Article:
Part 2 of 3

Making the right chamber choice

Businesses have their pick from groups big and small


For many business owners, it is a difficult task to identify which, if any, chamber of commerce is best suited to fulfill their companies’ needs.

Options abound, with Colorado being home to more than 130 chambers.
Some of those are specifically designed for certain demographics, like the Southern Colorado Women’s Chamber of Commerce, the Rocky Mountain Indian Chamber of Commerce and the Colorado Black Chamber of Commerce.

Other chambers — the ones in Castle Rock and Golden, for example — are identified with a distinct geography. At the same time, regional organizations, like the Denver Metro, Metro North, South Metro and West chambers, boast members from wide geographical areas.

Even given those options, small businesses often find the best bet is joining an alternative group, perhaps a merchants association that caters to a relatively small swath of territory.

Amid a hypercompetitive business climate and myriad changes to their own landscape, metro area chambers must prove to companies and municipalities they are deserving of their membership.

Some believe there may be too many chambers competing with each other — which can result in businesses taking on multiple chamber affiliations and the accompanying expense. But, critics say, it could also cause chambers to lose focus on their priorities, something that could result in unintended consequences.

Room for everybody?

Before taking the position of CEO/president at the Golden Chamber of Commerce, Dawn Smith was the executive director for the Conifer Chamber of Commerce for three years.
Golden’s landmark north and south Table Mountains offer seclusion and give the city character unlike other Denver suburbs, Smith said.

“We are not typical, and I think that is an interesting way to look at the chamber as well,” she said.

The chamber is housed at the Golden Visitor’s Center, which receives 260 visitors a day, Smith reported, totaling approximately 34,000 visitors a year on average.
“That’s huge,” Smith said.

It’s also a bonus for her, in which her job is to promote and market local businesses and nonprofits daily. The benefit for businesses to join the Golden chamber is the exposure they will get from all the guests who stop in, she said.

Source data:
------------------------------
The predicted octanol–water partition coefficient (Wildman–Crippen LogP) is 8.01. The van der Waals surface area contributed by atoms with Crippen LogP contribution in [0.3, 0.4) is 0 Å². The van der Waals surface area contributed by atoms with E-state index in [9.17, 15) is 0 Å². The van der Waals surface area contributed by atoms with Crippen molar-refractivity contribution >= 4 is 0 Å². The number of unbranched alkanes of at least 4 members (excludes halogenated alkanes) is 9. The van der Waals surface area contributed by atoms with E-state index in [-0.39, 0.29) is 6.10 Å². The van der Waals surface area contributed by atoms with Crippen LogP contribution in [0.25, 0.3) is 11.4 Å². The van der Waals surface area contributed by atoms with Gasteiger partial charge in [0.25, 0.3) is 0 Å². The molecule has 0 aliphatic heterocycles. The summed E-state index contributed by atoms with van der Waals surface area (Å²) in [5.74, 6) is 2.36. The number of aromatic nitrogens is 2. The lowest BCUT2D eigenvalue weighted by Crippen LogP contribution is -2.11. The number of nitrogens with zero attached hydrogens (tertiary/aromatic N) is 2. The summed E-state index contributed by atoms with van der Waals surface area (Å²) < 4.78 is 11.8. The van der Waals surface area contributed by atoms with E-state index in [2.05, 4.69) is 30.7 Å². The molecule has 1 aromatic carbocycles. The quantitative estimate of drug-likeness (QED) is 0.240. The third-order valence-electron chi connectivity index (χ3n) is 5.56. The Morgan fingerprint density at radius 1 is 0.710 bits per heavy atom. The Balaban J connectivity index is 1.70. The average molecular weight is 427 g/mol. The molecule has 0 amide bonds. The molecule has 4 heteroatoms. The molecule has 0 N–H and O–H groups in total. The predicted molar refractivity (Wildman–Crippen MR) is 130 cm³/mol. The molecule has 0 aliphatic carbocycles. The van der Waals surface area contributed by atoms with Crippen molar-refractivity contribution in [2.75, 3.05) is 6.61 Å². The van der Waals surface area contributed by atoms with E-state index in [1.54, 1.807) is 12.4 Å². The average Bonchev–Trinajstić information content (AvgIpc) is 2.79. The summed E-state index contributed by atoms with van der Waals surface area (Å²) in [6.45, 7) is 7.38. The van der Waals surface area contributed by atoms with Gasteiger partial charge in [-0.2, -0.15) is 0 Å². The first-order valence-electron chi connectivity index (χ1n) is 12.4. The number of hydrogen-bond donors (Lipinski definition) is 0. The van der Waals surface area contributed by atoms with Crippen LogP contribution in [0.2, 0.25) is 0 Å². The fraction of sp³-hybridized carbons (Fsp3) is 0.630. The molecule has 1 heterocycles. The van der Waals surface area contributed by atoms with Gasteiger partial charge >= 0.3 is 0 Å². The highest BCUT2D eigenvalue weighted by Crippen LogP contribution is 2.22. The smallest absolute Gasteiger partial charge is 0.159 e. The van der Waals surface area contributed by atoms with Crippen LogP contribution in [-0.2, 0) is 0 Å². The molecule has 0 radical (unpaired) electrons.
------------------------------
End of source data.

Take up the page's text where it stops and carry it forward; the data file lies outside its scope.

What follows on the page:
Smaller chambers like Golden that have a well-established mission continue to be successful — it’s when chambers begin to take on too many initiatives that service overlap develops and competition inadvertently ignites between local chambers and regional chambers. That’s the view of Brian Willms, former CEO/president of the West Chamber of Commerce in Jefferson County.

“What I see chambers do is, they try to do everything and anything, they try to be all to everybody — but they need to stay in their lane,” Willms said. “Each organization individually, and then the organizations collectively, should be taking a look at what their priority mission is and who they are trying to service and then really determine collectively if there is duplicity taking place.”

For Willms, collaboration between chambers is key in order for them to continue to thrive in the years ahead. Losing focus and allowing overlap could ultimately be their downfall as they end up creating a watered-down service that benefits no one.

“Are there going to be chambers somewhere that don’t survive? Sure. It’s just like any other industry or business,” said Pam Ridler, president of the Castle Rock Chamber of Commerce. “If you’re not listening and changing and making things happen, then you’re not going to make it.”

The newly spawned Westminster Chamber of Commerce, which was formed in December of last year independent of the Metro North Chamber of Commerce, was created to focus primarily on small businesses and Westminster itself.